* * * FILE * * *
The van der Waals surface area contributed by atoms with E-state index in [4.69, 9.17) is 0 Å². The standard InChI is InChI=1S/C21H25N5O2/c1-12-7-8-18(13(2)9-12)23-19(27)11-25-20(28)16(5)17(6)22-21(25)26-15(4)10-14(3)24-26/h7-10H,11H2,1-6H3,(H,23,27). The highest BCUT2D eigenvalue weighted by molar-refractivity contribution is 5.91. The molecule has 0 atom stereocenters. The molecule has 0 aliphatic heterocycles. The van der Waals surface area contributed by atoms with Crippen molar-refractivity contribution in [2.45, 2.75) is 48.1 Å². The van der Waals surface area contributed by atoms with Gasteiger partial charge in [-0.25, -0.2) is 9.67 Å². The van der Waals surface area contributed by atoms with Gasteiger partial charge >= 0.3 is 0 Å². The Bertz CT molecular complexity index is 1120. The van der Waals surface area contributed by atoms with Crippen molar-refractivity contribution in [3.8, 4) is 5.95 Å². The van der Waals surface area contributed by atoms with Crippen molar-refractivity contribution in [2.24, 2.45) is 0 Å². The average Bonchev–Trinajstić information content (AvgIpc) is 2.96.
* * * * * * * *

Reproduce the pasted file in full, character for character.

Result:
The van der Waals surface area contributed by atoms with E-state index in [4.69, 9.17) is 0 Å². The standard InChI is InChI=1S/C21H25N5O2/c1-12-7-8-18(13(2)9-12)23-19(27)11-25-20(28)16(5)17(6)22-21(25)26-15(4)10-14(3)24-26/h7-10H,11H2,1-6H3,(H,23,27). The highest BCUT2D eigenvalue weighted by molar-refractivity contribution is 5.91. The molecule has 0 atom stereocenters. The molecule has 0 aliphatic heterocycles. The van der Waals surface area contributed by atoms with Crippen molar-refractivity contribution in [2.45, 2.75) is 48.1 Å². The van der Waals surface area contributed by atoms with Gasteiger partial charge in [-0.25, -0.2) is 9.67 Å². The van der Waals surface area contributed by atoms with Gasteiger partial charge >= 0.3 is 0 Å². The Bertz CT molecular complexity index is 1120. The van der Waals surface area contributed by atoms with Crippen molar-refractivity contribution in [3.8, 4) is 5.95 Å². The van der Waals surface area contributed by atoms with Crippen molar-refractivity contribution in [2.24, 2.45) is 0 Å². The average Bonchev–Trinajstić information content (AvgIpc) is 2.96.